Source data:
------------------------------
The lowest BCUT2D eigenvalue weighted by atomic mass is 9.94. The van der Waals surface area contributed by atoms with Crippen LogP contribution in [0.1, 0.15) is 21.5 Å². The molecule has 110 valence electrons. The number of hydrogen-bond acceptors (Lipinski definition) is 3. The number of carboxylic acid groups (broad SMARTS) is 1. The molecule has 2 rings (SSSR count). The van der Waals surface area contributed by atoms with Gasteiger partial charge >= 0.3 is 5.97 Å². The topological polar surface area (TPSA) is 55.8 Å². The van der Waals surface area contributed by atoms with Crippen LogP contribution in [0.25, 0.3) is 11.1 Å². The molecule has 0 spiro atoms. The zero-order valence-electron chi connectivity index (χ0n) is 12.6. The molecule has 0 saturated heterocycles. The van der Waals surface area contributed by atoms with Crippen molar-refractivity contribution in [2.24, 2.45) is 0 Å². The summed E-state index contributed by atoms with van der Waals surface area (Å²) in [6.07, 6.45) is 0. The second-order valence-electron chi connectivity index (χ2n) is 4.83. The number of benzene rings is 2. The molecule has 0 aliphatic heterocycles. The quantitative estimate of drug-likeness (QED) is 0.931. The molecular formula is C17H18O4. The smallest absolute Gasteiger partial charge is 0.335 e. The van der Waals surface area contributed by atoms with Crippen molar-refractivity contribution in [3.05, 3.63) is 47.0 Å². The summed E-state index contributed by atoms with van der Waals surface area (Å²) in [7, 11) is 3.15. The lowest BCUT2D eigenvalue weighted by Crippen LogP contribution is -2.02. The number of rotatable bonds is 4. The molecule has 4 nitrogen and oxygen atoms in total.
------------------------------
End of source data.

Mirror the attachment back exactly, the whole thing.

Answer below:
The lowest BCUT2D eigenvalue weighted by atomic mass is 9.94. The van der Waals surface area contributed by atoms with Crippen LogP contribution in [0.1, 0.15) is 21.5 Å². The molecule has 110 valence electrons. The number of hydrogen-bond acceptors (Lipinski definition) is 3. The number of carboxylic acid groups (broad SMARTS) is 1. The molecule has 2 rings (SSSR count). The van der Waals surface area contributed by atoms with Gasteiger partial charge >= 0.3 is 5.97 Å². The topological polar surface area (TPSA) is 55.8 Å². The van der Waals surface area contributed by atoms with Crippen LogP contribution in [0.25, 0.3) is 11.1 Å². The molecule has 0 spiro atoms. The zero-order valence-electron chi connectivity index (χ0n) is 12.6. The molecule has 0 saturated heterocycles. The van der Waals surface area contributed by atoms with Crippen molar-refractivity contribution in [2.24, 2.45) is 0 Å². The summed E-state index contributed by atoms with van der Waals surface area (Å²) in [6.07, 6.45) is 0. The second-order valence-electron chi connectivity index (χ2n) is 4.83. The number of benzene rings is 2. The molecule has 0 aliphatic heterocycles. The quantitative estimate of drug-likeness (QED) is 0.931. The molecular formula is C17H18O4. The smallest absolute Gasteiger partial charge is 0.335 e. The van der Waals surface area contributed by atoms with Crippen molar-refractivity contribution in [3.05, 3.63) is 47.0 Å². The summed E-state index contributed by atoms with van der Waals surface area (Å²) in [7, 11) is 3.15. The lowest BCUT2D eigenvalue weighted by Crippen LogP contribution is -2.02. The number of rotatable bonds is 4. The molecule has 4 nitrogen and oxygen atoms in total.